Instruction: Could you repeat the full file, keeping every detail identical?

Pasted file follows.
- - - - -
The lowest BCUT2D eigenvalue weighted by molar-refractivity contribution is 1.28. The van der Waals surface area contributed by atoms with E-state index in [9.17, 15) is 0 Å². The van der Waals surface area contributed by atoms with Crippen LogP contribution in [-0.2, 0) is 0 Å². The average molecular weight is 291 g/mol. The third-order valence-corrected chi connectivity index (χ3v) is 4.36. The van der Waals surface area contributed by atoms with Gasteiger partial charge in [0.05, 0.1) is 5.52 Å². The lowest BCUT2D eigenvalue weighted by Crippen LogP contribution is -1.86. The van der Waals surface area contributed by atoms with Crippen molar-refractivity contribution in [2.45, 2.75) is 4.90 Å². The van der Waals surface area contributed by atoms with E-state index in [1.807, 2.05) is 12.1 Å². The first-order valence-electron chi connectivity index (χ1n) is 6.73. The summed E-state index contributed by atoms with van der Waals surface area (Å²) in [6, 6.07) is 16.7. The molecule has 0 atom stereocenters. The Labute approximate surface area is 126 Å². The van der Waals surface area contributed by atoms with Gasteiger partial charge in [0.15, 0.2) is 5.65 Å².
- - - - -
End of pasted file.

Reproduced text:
The lowest BCUT2D eigenvalue weighted by molar-refractivity contribution is 1.28. The van der Waals surface area contributed by atoms with E-state index in [9.17, 15) is 0 Å². The van der Waals surface area contributed by atoms with Crippen LogP contribution in [-0.2, 0) is 0 Å². The average molecular weight is 291 g/mol. The third-order valence-corrected chi connectivity index (χ3v) is 4.36. The van der Waals surface area contributed by atoms with Gasteiger partial charge in [0.05, 0.1) is 5.52 Å². The lowest BCUT2D eigenvalue weighted by Crippen LogP contribution is -1.86. The van der Waals surface area contributed by atoms with Crippen molar-refractivity contribution in [2.45, 2.75) is 4.90 Å². The van der Waals surface area contributed by atoms with E-state index in [1.807, 2.05) is 12.1 Å². The first-order valence-electron chi connectivity index (χ1n) is 6.73. The summed E-state index contributed by atoms with van der Waals surface area (Å²) in [6, 6.07) is 16.7. The molecule has 0 atom stereocenters. The Labute approximate surface area is 126 Å². The van der Waals surface area contributed by atoms with Gasteiger partial charge in [0.15, 0.2) is 5.65 Å².